In CT systems, an x-ray source projects a fan-shaped beam which is collimated to lie within an X-Y plane of a Cartesian coordinate system, termed the "imaging plane". The x-ray beam passes through the object being imaged, such as a patient, and impinges upon a linear array of radiation detectors. The intensity of the transmitted radiation is dependent upon the attenuation of the x-ray beam by the object. Each detector of the linear array produces a separate electrical signal that is a measurement of the beam attenuation. The attenuation measurements from all the detectors are acquired separately to produce a transmission profile.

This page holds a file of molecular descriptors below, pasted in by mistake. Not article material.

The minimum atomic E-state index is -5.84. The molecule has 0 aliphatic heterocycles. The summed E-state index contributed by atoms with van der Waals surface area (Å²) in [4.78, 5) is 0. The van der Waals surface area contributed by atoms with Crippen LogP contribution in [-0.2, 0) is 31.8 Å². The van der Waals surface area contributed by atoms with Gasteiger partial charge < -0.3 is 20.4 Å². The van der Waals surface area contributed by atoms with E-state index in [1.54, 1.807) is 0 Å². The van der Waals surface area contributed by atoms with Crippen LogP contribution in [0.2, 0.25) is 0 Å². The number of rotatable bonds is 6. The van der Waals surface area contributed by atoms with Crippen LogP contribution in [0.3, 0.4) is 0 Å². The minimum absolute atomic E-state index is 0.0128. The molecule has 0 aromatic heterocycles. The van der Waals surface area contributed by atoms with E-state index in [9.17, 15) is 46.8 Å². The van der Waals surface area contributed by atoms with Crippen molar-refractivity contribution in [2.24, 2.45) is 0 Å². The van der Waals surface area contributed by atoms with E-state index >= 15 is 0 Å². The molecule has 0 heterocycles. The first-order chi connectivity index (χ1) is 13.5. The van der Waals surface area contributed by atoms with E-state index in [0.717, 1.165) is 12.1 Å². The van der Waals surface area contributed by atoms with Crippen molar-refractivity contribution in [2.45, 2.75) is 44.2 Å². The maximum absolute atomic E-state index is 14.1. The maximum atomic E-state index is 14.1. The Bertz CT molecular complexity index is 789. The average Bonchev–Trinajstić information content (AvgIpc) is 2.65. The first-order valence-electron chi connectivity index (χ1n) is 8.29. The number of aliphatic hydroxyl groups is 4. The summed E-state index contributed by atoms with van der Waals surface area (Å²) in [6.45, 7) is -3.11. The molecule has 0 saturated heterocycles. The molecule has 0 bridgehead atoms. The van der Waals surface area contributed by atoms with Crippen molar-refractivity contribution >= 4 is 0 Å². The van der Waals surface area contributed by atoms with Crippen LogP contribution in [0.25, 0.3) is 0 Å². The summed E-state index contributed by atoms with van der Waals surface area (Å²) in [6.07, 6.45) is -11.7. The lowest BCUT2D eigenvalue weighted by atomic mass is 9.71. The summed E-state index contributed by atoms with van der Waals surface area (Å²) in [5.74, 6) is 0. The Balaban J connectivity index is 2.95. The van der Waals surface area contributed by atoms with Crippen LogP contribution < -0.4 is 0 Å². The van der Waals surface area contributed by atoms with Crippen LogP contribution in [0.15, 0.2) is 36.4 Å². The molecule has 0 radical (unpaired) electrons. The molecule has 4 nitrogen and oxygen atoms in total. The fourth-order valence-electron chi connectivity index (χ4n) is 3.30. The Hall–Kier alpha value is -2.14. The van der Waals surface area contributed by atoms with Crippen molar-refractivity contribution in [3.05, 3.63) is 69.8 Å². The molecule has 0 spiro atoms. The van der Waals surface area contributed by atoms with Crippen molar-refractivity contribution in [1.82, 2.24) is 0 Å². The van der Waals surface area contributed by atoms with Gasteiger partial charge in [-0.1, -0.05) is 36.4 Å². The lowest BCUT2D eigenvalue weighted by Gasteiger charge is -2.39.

The x-ray source and the linear detector array in a CT system are rotated with a gantry within the imaging plane and around the object so that the angle at which the x-ray beam intersects the object constantly changes. A group of x-ray attenuation measurements from the detector array at one gantry angle is referred to as a "view". A "scan" of the object comprises a set of views made at different gantry angles during one revolution of the x-ray source and detector. In an axial scan, data is processed to construct an image that corresponds to a two dimensional slice taken through the object. One method for reconstructing an image from a set of data is referred to in the art as the filtered back projection technique. This process converts the attenuation measurements from a scan into integers called "CT numbers" or "Hounsfield units", which are used to control the brightness of a corresponding pixel on a cathode ray tube display.